Photo via: Jopwell, Pictured left to right: Ryan Williams and Porter Braswell
What did Ryan Williams and Porter Braswell do when they noticed a gap between top companies and underrepresented minority groups? The University of Pennsylvania and Yale graduates left their jobs on Wall Street and founded their own career platform called Jopwell. The career switch made Williams and Braswell the first in their families to pursue entrepreneurship.
“When we first started Jopwell (in 2014), we wanted to build a platform to directly connect Black, Latino/Hispanic, and Native American candidates to exciting career opportunities at leading companies,” said Williams.
Since then, the platform has become a useful tool for professionals and students navigating their careers. Jopwell has helped tens of thousands of talented minorities land internships and jobs with Jopwell’s partner companies like the NBA, Conde Nast, Pinterest, BlackRock, Northwell Health and more.
“As we grow, we spend a lot of time thinking about how Jopwell can be a true resource for our community members at all career stages – that still means connecting people to companies but it goes beyond that as well,” Williams explained.
On top of bridging the gap between some of the nation’s brightest minorities and leading employers, Jopwell is also on a mission to show what the next generation of diverse leaders and employees in the workplace looks like. They hope to accomplish this through initiatives like “The Jopwell Collection”, which includes over 100 free-to-download stock images that depict a representative workplace, because you can’t be what you can’t see, right? Jopwell also provides its community with helpful content through their digital magazine, “The Well”, and other resources like networking events.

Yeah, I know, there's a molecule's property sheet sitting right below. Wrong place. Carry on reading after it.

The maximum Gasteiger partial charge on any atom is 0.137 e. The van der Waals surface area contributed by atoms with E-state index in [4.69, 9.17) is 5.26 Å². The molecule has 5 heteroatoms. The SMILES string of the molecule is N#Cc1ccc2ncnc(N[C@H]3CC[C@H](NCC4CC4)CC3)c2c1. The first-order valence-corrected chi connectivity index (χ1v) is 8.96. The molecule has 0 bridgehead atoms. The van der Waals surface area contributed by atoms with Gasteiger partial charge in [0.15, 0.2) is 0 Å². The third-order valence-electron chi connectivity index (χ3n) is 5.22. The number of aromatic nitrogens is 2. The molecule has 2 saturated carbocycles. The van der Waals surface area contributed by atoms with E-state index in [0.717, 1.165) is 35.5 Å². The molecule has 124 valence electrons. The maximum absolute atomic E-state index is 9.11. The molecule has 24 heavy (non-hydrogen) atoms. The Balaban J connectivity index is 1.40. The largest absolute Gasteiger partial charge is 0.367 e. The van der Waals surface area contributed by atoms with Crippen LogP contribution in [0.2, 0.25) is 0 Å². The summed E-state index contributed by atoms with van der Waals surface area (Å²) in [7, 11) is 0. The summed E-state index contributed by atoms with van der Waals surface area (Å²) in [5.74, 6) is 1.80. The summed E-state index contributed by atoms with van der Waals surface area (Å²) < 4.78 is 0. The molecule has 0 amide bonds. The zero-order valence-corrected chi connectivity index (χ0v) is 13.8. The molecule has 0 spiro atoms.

“The students and professionals in our community and on the Jopwell platform are definitely my biggest motivator, ” Braswell said. “Sometimes I’ll get messages from candidates reaching out to share that, because of Jopwell, they received a job offer for a role or were exposed to career resources and opportunities that they didn’t previously know existed.”
Braswell added, “I have a folder in my email dedicated to these notes, and I look at them when I need to get re-energized and motivated.”
Williams and Braswell’s incredible vision and passion to connect minority groups to top employers has led both of them to be recognized on “Fast Company’s” list of Most Creative People and “Entrepreneur’s” list of 100 Brilliant Ideas.
Braswell said his advice to young entrepreneurs of color would be: “Embrace mentorship. It’s so important that you find someone you trust and feel comfortable with — someone who understands where you are coming from and where you want to go. Then foster that relationship.”
As for Williams, he advised: “If you’re passionate about something and are willing to wake up and work hard at it every day, it is absolutely worth pursuing. But make sure that the problem you are looking to solve is one that you are intimately familiar with. There are plenty of people out there looking to discredit you, particularly if you are a Black founder, so you really need to be an expert and know your stuff.”
Visit Jopwell.com to “unlock (your) opportunity” in the workforce today.